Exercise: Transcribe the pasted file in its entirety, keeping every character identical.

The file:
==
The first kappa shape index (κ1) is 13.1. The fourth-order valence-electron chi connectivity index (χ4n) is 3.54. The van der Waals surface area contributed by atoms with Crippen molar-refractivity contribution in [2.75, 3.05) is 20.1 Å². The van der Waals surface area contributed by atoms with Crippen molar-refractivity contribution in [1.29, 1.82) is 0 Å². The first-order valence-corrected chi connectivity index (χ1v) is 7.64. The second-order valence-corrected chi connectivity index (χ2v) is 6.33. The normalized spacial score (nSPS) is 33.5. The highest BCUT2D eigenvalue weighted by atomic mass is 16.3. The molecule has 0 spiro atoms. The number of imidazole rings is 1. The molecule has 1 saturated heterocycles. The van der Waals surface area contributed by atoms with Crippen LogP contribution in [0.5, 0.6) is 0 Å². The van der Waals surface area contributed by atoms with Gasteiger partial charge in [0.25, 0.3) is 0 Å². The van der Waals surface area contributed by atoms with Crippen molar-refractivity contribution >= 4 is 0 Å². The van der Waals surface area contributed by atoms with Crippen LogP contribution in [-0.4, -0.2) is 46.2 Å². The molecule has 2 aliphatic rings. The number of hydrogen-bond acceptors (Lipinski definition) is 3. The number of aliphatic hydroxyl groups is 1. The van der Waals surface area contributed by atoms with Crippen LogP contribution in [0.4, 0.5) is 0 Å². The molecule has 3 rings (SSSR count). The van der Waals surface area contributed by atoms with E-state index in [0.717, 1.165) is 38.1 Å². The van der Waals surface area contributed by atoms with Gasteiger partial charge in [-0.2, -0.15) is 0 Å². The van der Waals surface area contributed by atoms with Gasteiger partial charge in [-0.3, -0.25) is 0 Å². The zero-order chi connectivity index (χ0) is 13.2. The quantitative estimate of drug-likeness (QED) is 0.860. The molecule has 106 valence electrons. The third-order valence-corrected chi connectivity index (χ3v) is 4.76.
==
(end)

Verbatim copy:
The first kappa shape index (κ1) is 13.1. The fourth-order valence-electron chi connectivity index (χ4n) is 3.54. The van der Waals surface area contributed by atoms with Crippen molar-refractivity contribution in [2.75, 3.05) is 20.1 Å². The van der Waals surface area contributed by atoms with Crippen molar-refractivity contribution in [1.29, 1.82) is 0 Å². The first-order valence-corrected chi connectivity index (χ1v) is 7.64. The second-order valence-corrected chi connectivity index (χ2v) is 6.33. The normalized spacial score (nSPS) is 33.5. The highest BCUT2D eigenvalue weighted by atomic mass is 16.3. The molecule has 0 spiro atoms. The number of imidazole rings is 1. The molecule has 1 saturated heterocycles. The van der Waals surface area contributed by atoms with Crippen LogP contribution in [0.5, 0.6) is 0 Å². The van der Waals surface area contributed by atoms with Gasteiger partial charge in [0.25, 0.3) is 0 Å². The van der Waals surface area contributed by atoms with Crippen molar-refractivity contribution >= 4 is 0 Å². The van der Waals surface area contributed by atoms with Crippen LogP contribution in [-0.4, -0.2) is 46.2 Å². The molecule has 2 aliphatic rings. The number of hydrogen-bond acceptors (Lipinski definition) is 3. The number of aliphatic hydroxyl groups is 1. The van der Waals surface area contributed by atoms with Crippen LogP contribution in [0.4, 0.5) is 0 Å². The molecule has 3 rings (SSSR count). The van der Waals surface area contributed by atoms with E-state index in [0.717, 1.165) is 38.1 Å². The van der Waals surface area contributed by atoms with Gasteiger partial charge in [-0.2, -0.15) is 0 Å². The van der Waals surface area contributed by atoms with Gasteiger partial charge in [-0.3, -0.25) is 0 Å². The zero-order chi connectivity index (χ0) is 13.2. The quantitative estimate of drug-likeness (QED) is 0.860. The molecule has 106 valence electrons. The third-order valence-corrected chi connectivity index (χ3v) is 4.76.